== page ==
Gov. Bill Lee toured the Tennessee Colleges of Applied Technology at Hartsville and Livingston Wednesday to review career and technical education with students, faculty and staff.
State Education Commissioner Penny Schwinn accompanied the governor on both tours. At Hartsville, they visited with students and faculty in the college’s Industrial Maintenance/Mechatronics, Machine Tool Technology and Welding Technology program classrooms. In each class, they discussed the programs with the students and their instructors, spoke with them about the importance of their training, and observed demonstrations of the technology.
The visits to the two TCATs Hartsville underscored the governor's commitment to career and technical education. “I’ve worked with a lot of skilled tradespeople who are really really skilled and really really good at what they do -- but for most of them, it took a lot longer path for them to gain that expertise. And what I think is, we’ve kind of moved away from vocational education in a lot of ways in our school system and we need to go back,” he told students in TCAT Hartsville’s Machine Tool Technology class
Gov. Lee also told students about the Governor’s Investment in Vocational Education (GIVE) Act, which he proposed and the General Assembly approved this year to fund more dual-enrollment courses for high school students in career and technical education. Dual enrollment allows high school students to take courses at Tennessee’s community and technical colleges, and in some cases earn college credentials at the same time they graduate from high school.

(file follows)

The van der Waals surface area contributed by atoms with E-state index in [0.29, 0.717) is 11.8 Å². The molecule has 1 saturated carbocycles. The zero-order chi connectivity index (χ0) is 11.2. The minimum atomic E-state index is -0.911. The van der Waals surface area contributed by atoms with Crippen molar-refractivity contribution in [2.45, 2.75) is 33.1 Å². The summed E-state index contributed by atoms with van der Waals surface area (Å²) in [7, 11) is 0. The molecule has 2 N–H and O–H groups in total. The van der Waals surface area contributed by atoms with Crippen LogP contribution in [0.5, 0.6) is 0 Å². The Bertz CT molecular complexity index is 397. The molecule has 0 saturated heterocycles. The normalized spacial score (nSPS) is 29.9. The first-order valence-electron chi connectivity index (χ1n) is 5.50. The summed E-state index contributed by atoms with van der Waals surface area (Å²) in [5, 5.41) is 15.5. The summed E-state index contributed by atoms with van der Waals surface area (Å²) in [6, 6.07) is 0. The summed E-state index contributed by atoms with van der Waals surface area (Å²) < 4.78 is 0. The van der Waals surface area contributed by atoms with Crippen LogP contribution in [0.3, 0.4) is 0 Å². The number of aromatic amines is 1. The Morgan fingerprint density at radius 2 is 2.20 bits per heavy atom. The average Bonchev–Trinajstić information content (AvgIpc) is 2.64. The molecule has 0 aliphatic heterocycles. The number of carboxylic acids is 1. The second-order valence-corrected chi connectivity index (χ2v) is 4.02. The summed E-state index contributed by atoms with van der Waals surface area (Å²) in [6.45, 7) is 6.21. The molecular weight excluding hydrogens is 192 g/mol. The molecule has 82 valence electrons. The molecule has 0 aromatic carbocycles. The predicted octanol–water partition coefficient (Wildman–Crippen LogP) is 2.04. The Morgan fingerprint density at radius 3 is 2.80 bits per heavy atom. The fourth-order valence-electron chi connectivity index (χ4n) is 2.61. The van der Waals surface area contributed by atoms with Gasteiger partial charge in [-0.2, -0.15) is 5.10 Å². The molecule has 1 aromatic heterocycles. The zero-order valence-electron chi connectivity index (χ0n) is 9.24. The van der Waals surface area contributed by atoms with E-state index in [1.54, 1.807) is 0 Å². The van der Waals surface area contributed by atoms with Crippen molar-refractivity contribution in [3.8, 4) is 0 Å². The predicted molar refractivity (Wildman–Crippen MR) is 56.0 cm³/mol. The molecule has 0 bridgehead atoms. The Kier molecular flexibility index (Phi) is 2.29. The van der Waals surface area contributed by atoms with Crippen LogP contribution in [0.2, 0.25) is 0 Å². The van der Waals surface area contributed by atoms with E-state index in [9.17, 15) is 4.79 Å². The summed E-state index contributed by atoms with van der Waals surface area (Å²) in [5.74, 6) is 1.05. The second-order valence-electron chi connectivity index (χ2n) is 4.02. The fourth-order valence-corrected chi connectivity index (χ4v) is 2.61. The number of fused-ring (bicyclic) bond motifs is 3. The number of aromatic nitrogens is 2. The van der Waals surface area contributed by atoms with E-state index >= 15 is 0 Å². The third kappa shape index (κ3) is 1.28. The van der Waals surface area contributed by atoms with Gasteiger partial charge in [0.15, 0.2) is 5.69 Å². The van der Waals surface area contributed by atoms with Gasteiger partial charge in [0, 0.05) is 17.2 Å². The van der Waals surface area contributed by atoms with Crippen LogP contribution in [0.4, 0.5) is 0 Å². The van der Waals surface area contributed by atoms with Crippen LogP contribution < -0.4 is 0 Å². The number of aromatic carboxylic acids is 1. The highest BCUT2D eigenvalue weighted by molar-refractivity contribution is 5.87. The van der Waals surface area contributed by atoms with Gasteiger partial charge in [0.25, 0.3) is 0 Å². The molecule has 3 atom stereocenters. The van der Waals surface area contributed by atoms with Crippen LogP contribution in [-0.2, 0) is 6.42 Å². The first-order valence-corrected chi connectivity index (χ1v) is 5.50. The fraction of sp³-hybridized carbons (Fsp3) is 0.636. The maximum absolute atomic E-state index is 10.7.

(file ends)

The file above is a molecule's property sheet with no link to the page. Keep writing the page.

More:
“I’m touring the college because it has some things that I need to see and we need to see. I’m also touring it because it helps me when I look into the faces of students like you, who are excited about the future and are learning things that will give you an opportunity to support your families down the road,” he said.
After concluding the Hartsville tour, the governor told a group of faculty, staff and students assembled in the lobby, “You’re professionals at what you do and that’s the reason that you have such good outcomes and such good results. I’m excited.”
TCAT Hartsville President Mae Wright said the college was excited about the governor’s visit as well. “It’s been a great day. He said numerous times that he came because of the good things he had heard about what we do, so that was really impressive.
“It means he’s vested in what we do and he has confidence in what we do, and he’s telling the world. We have a great thing here; everyone doesn’t know that, but we’re trying to get the word out and the governor coming here is going to help that exponentially,” Wright said.
TCAT Hartsville offers 14 career and technical education programs at the main Hartsville campus and its Wilson County campus, and for high school students at the Tri-County Extension Campus in Red Boiling Springs. In addition to the programs above, its programs include Administrative Office Technology, Advanced Manufacturing, Automotive Technology, Computer Information Technology and Practical Nursing.
TCAT Livingston offers 21 programs, including Administrative Office Technology, Advanced Manufacturing, Automotive Technology, Building Construction, Information Technology, HVAC, Emergency Medical Technology, Power Line Construction and Maintenance Technology, Practical Nursing, and Welding Technology. It serves students at its main campus and at the Cookeville Higher Education Center and at its Jackson County Instructional Center.
There are 27 Tennessee Colleges of Applied Technology across the state, with campuses from Memphis to Mountain City. They are public colleges and part of the College System of Tennessee, governed by the Tennessee Board of Regents.
The College System of Tennessee is the state’s largest public higher education system, with 13 community colleges, 27 colleges of applied technology and the online TN eCampus serving approximately 140,000 students. The system is governed by the Tennessee Board of Regents.